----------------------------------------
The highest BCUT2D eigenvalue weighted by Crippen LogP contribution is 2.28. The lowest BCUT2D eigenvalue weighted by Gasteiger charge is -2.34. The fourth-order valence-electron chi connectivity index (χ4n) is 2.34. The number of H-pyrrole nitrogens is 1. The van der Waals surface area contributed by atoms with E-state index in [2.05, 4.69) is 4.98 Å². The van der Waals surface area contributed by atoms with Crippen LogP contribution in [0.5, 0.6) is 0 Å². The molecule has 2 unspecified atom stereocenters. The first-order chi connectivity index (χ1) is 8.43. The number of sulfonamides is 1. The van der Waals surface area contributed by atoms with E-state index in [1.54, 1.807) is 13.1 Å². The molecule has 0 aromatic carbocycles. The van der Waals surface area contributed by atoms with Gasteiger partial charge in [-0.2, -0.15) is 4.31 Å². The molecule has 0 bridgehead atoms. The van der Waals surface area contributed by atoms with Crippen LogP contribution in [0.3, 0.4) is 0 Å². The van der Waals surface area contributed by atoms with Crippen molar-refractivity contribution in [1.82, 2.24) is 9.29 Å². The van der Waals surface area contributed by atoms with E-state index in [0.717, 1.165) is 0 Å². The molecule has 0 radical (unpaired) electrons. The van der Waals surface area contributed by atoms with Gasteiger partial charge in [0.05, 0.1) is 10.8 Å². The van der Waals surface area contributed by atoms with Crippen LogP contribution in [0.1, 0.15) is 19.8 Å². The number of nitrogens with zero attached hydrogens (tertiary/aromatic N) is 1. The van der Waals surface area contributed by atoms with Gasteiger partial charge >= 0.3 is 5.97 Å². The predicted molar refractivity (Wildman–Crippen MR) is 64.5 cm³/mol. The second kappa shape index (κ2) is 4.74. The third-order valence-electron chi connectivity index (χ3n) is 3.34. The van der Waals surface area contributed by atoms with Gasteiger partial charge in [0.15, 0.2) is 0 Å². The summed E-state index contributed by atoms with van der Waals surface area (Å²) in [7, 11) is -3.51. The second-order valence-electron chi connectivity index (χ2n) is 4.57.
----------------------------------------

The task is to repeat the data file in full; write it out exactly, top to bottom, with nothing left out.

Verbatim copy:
The highest BCUT2D eigenvalue weighted by Crippen LogP contribution is 2.28. The lowest BCUT2D eigenvalue weighted by Gasteiger charge is -2.34. The fourth-order valence-electron chi connectivity index (χ4n) is 2.34. The number of H-pyrrole nitrogens is 1. The van der Waals surface area contributed by atoms with E-state index in [2.05, 4.69) is 4.98 Å². The van der Waals surface area contributed by atoms with Crippen LogP contribution in [0.5, 0.6) is 0 Å². The molecule has 2 unspecified atom stereocenters. The first-order chi connectivity index (χ1) is 8.43. The number of sulfonamides is 1. The van der Waals surface area contributed by atoms with E-state index in [1.54, 1.807) is 13.1 Å². The molecule has 0 aromatic carbocycles. The van der Waals surface area contributed by atoms with Gasteiger partial charge in [-0.2, -0.15) is 4.31 Å². The molecule has 0 bridgehead atoms. The van der Waals surface area contributed by atoms with Crippen LogP contribution in [0.3, 0.4) is 0 Å². The van der Waals surface area contributed by atoms with Crippen molar-refractivity contribution in [1.82, 2.24) is 9.29 Å². The van der Waals surface area contributed by atoms with E-state index in [0.717, 1.165) is 0 Å². The molecule has 0 radical (unpaired) electrons. The van der Waals surface area contributed by atoms with Gasteiger partial charge in [0.05, 0.1) is 10.8 Å². The van der Waals surface area contributed by atoms with Crippen LogP contribution in [0.1, 0.15) is 19.8 Å². The number of nitrogens with zero attached hydrogens (tertiary/aromatic N) is 1. The van der Waals surface area contributed by atoms with Gasteiger partial charge >= 0.3 is 5.97 Å². The predicted molar refractivity (Wildman–Crippen MR) is 64.5 cm³/mol. The second kappa shape index (κ2) is 4.74. The third-order valence-electron chi connectivity index (χ3n) is 3.34. The van der Waals surface area contributed by atoms with Gasteiger partial charge in [0.15, 0.2) is 0 Å². The summed E-state index contributed by atoms with van der Waals surface area (Å²) in [7, 11) is -3.51. The second-order valence-electron chi connectivity index (χ2n) is 4.57.